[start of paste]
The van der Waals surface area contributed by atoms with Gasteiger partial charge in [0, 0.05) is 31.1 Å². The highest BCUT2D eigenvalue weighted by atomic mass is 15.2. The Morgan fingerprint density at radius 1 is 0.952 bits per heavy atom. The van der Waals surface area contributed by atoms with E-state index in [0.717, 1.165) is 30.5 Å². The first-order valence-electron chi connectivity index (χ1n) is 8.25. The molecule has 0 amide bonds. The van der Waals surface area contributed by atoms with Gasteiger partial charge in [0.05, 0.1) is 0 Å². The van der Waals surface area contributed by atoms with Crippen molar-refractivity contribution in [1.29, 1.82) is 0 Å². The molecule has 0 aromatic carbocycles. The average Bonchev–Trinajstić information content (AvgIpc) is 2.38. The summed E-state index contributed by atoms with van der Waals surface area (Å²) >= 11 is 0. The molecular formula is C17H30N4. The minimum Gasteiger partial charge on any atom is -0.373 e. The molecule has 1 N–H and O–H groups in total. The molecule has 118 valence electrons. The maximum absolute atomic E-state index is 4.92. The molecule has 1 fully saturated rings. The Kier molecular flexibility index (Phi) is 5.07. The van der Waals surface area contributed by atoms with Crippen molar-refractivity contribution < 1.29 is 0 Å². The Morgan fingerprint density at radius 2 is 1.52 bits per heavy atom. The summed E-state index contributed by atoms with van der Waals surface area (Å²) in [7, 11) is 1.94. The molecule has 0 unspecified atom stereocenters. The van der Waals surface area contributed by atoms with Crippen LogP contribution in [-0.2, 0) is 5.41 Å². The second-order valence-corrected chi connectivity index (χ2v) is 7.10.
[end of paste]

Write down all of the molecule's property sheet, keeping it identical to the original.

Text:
The van der Waals surface area contributed by atoms with Gasteiger partial charge in [0, 0.05) is 31.1 Å². The highest BCUT2D eigenvalue weighted by atomic mass is 15.2. The Morgan fingerprint density at radius 1 is 0.952 bits per heavy atom. The van der Waals surface area contributed by atoms with E-state index in [0.717, 1.165) is 30.5 Å². The first-order valence-electron chi connectivity index (χ1n) is 8.25. The molecule has 0 amide bonds. The van der Waals surface area contributed by atoms with Gasteiger partial charge in [0.05, 0.1) is 0 Å². The van der Waals surface area contributed by atoms with Crippen molar-refractivity contribution in [1.29, 1.82) is 0 Å². The molecule has 0 aromatic carbocycles. The average Bonchev–Trinajstić information content (AvgIpc) is 2.38. The summed E-state index contributed by atoms with van der Waals surface area (Å²) >= 11 is 0. The molecular formula is C17H30N4. The minimum Gasteiger partial charge on any atom is -0.373 e. The molecule has 1 N–H and O–H groups in total. The molecule has 118 valence electrons. The maximum absolute atomic E-state index is 4.92. The molecule has 1 fully saturated rings. The Kier molecular flexibility index (Phi) is 5.07. The van der Waals surface area contributed by atoms with Crippen molar-refractivity contribution < 1.29 is 0 Å². The Morgan fingerprint density at radius 2 is 1.52 bits per heavy atom. The summed E-state index contributed by atoms with van der Waals surface area (Å²) in [7, 11) is 1.94. The molecule has 0 unspecified atom stereocenters. The van der Waals surface area contributed by atoms with Crippen LogP contribution in [-0.2, 0) is 5.41 Å². The second-order valence-corrected chi connectivity index (χ2v) is 7.10.